Retail sales drop as hospitality opens

Retail sales volumes dropped by 1.4 per cent between April and May 2021, according to ONS data.

Despite the monthly decline across the period, average sales numbers were still 7.7. per cent higher than in March. They were also 9.1 per cent higher than in February 2020.

The largest contribution to the monthly decline in May came from food stores where sales volumes fell by 5.7 per cent.

ONS said that anecdotal evidence suggests the easting of hospitality restrictions had an impact on sales as people returned to eating and drinking at restaurants and bars.

Non-food stores reported a 2.3 per cent increase in monthly sales volumes in May 2021 with household goods stores (for example, hardware and furniture stores) and “other” non-food stores reporting the largest growth of 9 per cent and 7.7 per cent respectively.

The significant increase in sales volumes in April, followed by a relatively small fall in May, has resulted in the volume of sales for the three months to May 2021 being 8.3 per cent higher than in the previous three months. There was strong growth in automotive fuel sales and non-food retailers of 19.3 per cent and 17.8 per cent respectively.

The proportion of online retail sales conducted remains substantially higher than before the pandemic, but in May all retail sectors, with the exception of food stores, reported a fall in their proportions of online sales as consumers returned to physical stores; the total proportion of sales online decreased to 28.5 per cent in May 2021, down from 29.8 per cent in April 2021.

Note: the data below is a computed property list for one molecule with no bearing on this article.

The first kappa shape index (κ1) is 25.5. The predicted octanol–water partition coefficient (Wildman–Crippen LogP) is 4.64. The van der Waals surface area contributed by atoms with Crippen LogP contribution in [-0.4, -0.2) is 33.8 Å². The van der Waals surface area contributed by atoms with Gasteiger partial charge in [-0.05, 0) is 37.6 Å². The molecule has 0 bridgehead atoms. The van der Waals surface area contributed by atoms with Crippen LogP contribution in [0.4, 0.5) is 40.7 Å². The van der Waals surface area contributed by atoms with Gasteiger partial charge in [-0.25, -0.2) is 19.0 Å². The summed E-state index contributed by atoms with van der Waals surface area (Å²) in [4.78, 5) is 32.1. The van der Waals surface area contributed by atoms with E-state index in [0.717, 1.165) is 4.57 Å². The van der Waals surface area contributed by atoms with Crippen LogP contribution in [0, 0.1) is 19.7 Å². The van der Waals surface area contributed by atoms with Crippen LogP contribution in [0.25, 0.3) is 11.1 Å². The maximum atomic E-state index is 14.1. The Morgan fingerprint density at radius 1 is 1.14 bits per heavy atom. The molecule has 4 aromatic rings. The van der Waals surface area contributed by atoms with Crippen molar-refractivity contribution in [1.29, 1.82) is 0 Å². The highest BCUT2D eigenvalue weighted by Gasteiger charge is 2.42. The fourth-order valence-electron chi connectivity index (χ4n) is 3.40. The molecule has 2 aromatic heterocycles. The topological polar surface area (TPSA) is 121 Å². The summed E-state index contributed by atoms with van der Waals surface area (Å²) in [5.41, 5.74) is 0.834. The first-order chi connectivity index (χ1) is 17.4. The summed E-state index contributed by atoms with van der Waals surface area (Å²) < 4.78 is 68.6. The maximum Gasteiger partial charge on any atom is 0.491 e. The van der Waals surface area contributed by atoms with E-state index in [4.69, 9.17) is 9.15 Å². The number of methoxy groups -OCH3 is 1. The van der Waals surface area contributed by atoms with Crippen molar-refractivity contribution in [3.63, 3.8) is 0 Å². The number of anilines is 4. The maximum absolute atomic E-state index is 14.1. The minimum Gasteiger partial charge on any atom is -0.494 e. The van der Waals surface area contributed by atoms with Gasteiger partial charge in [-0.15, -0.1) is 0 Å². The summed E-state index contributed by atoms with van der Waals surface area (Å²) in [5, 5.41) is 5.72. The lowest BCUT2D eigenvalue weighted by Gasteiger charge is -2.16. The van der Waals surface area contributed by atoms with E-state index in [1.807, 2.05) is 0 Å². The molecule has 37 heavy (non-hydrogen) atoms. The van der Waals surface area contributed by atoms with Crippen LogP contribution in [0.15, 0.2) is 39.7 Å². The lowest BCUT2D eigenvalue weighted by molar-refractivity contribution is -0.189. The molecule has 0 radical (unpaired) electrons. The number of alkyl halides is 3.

In comparison with February 2020, the value of total online retail sales in May 2021 was 58.8 per cent higher, whereas in-store sales were 1.3 per cent lower.

“The third month of rising sales will be welcomed by retailers who are still recovering from months of lockdown during which many were unable to open stores,” said Helen Dickinson, chief executive of the BRC. “The reopening of hospitality provided additional impetus for many of us to hit the streets, particularly as the summer weather begun to kick in. Retailers reported an increase in purchasing over browsing, suggesting shopping trips were becoming more purposeful.”

Dickinson added: “Challenges remain. Many retailers built up considerable debt, including from rents, during the periods of lockdown, and will be relying on continued consumer demand to trade their way out. Those based in larger cities have also been hardest hit by the fall in footfall, as many city workers continue to work from home."

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